A dream spot for surf-and-turf lovers in Hampstead
August 21. 2013 9:26AM
Lobster Q in Hampstead, as they say, does surf and turf their way, with a menu that features lobster, seafood, barbecue favorites, along with sandwiches and salads.
The small, unassuming place is located in a strip mall on Route 111. I could tell when we pulled up that TDC already had reservations. We've found in our culinary adventures that restaurants in strip malls are like the boxes on the game show "Let's Make a Deal." You don't know if you're going to get a cash prize or the Zonk.
When you enter Lobster Q you walk right into the small bar/waiting area. The dining room, where we sat, is behind the bar area and was bigger than we expected, although it is still quite cozy. From looking around, and listening in on conversations between waitstaff and guests, it became obvious that this is a popular place for the "locals." The atmosphere was laid-back and friendly.
Because they offer two distinct types of cuisine, the menu is rather large. In an effort to narrow down the options, I decided I would take the seafood track this particular evening (although I was tempted by the special: Peanut Butter and Jelly Chicken Wings).
TDC ordered the fun sounding Coco-Loco Shrimp ($9), jumbo sized shrimp covered in a golden fried coconut batter served with a sweet and sour sauce. He said the sauce bore a resemblance to apple sauce in sweetness and texture and that the shrimp also had a pleasantly sweet taste along with a satisfying meatiness.
Continuing with the theme, I ordered the Luxurious Lobster Pie (market price, which this day was $22.99). I got exactly what I was hoping for: a whole pile of claws and tail meat with a bit of sauce and the right amount of buttery crumbs. I appreciated that the taste of the lobster shone through. It was perfectly complemented by the lobster sauce.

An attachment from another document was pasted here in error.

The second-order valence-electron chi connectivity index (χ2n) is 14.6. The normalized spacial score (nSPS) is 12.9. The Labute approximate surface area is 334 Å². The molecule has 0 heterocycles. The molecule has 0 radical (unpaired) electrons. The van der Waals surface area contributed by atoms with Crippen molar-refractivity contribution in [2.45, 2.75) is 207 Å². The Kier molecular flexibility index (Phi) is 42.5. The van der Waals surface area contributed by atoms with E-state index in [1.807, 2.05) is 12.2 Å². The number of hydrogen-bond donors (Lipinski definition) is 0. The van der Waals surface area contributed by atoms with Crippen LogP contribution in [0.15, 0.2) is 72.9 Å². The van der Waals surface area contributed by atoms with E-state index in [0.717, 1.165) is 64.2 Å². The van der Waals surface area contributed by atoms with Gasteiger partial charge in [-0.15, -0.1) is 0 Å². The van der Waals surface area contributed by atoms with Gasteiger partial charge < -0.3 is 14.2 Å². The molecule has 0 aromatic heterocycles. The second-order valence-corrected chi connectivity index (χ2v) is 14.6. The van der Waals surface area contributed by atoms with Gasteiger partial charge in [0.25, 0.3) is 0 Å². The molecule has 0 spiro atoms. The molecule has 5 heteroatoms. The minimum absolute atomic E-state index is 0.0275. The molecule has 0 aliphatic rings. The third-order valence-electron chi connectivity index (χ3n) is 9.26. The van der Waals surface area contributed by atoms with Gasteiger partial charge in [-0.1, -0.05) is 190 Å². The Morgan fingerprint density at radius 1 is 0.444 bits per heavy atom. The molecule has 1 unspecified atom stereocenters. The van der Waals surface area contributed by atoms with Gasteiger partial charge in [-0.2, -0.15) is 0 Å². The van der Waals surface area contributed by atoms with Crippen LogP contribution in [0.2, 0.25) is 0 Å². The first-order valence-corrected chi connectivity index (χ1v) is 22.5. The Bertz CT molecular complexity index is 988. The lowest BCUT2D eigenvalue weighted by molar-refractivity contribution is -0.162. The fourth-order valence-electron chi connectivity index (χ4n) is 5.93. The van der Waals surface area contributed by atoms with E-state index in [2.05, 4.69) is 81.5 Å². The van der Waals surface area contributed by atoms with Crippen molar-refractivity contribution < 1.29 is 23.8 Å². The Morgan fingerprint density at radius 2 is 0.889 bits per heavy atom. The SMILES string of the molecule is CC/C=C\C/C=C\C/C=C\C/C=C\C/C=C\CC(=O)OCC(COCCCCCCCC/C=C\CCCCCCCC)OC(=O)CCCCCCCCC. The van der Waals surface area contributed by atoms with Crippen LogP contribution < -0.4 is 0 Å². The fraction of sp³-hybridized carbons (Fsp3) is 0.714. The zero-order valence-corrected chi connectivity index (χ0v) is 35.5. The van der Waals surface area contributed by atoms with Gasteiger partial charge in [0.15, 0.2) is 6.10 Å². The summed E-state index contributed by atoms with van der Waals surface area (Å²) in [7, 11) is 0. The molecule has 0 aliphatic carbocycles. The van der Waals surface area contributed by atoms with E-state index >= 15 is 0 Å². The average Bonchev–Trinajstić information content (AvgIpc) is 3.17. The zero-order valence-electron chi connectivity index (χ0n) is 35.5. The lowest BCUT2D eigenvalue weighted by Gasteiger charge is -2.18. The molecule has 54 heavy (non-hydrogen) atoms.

For dinner TDC decided to try a few things, which Lobster Q's three-meat combo platter ($20.99) allows you to do. A real plus is that they let you choose not only from the barbecue meats list, but also from the seafood options. TDC left the seafood to me, though; he picked the Fried Chicken Tenders, the Pulled Pork, and the Big Honkin' Pork Ribs. The platter is served with cornbread and two sides.
The rib meat fell off the bone, and the chicken and pulled pork were both tender and juicy. This is a huge meal that is sure to please anyone that likes variety - and leftovers, all of which were reheated and just as delicious the next day. They also let you choose from their housemade dipping sauces. TDC had a mesquite BBQ and decided to try the Carolina Lava, which is a spicy mustard sauce. There is nothing too spicy for TDC, and he's been deceived in the past by sauces with hot sounding names with nothing but tameness to follow. Not here; the Carolina Lava is more of a challenge than a sauce. It will wake up your taste buds and bring a few tears to your eyes, so be forewarned.
After all that food, we valiantly moved forward to the dessert menu. TDC opted for the Chocolate Monkey ($4.99). He was expecting something similar to chocolate mousse, as that is how it was described on the menu, but the actual dessert is more of a chocolate cake with a couple different chocolate frostings. It is served surrounded by mounds of whipped cream and all of it is covered in chocolate sauce. The dessert was fair enough, but TDC liked the name better.
I chose the gluten-free chocolate cake ($4.99), a very fudgey flourless chocolate torte. It's not often that I have to stop eating something because it is too sweet, but halfway through I had to put the fork down. Eating the cake was akin to eating a giant piece of fudge. It cried out for a sauce, perhaps raspberry, to cut through the sweetness.
One thing that sets Lobster Q apart is its beer menu. While it may not be extensive, it features some hard-to-find brews. We were invited to sample a beer Lobster Q developed with Martha's Exchange in Nashua called Rib Sticker Red, a beer with a smoky barbecue vibe. We ended up as fans.
At the end of the night we could safely say that we didn't end up with the Zonk at the strip mall. But while the concept was a winner for us, we agreed that taking two different cuisines and putting them together and doing both of them right is a challenge.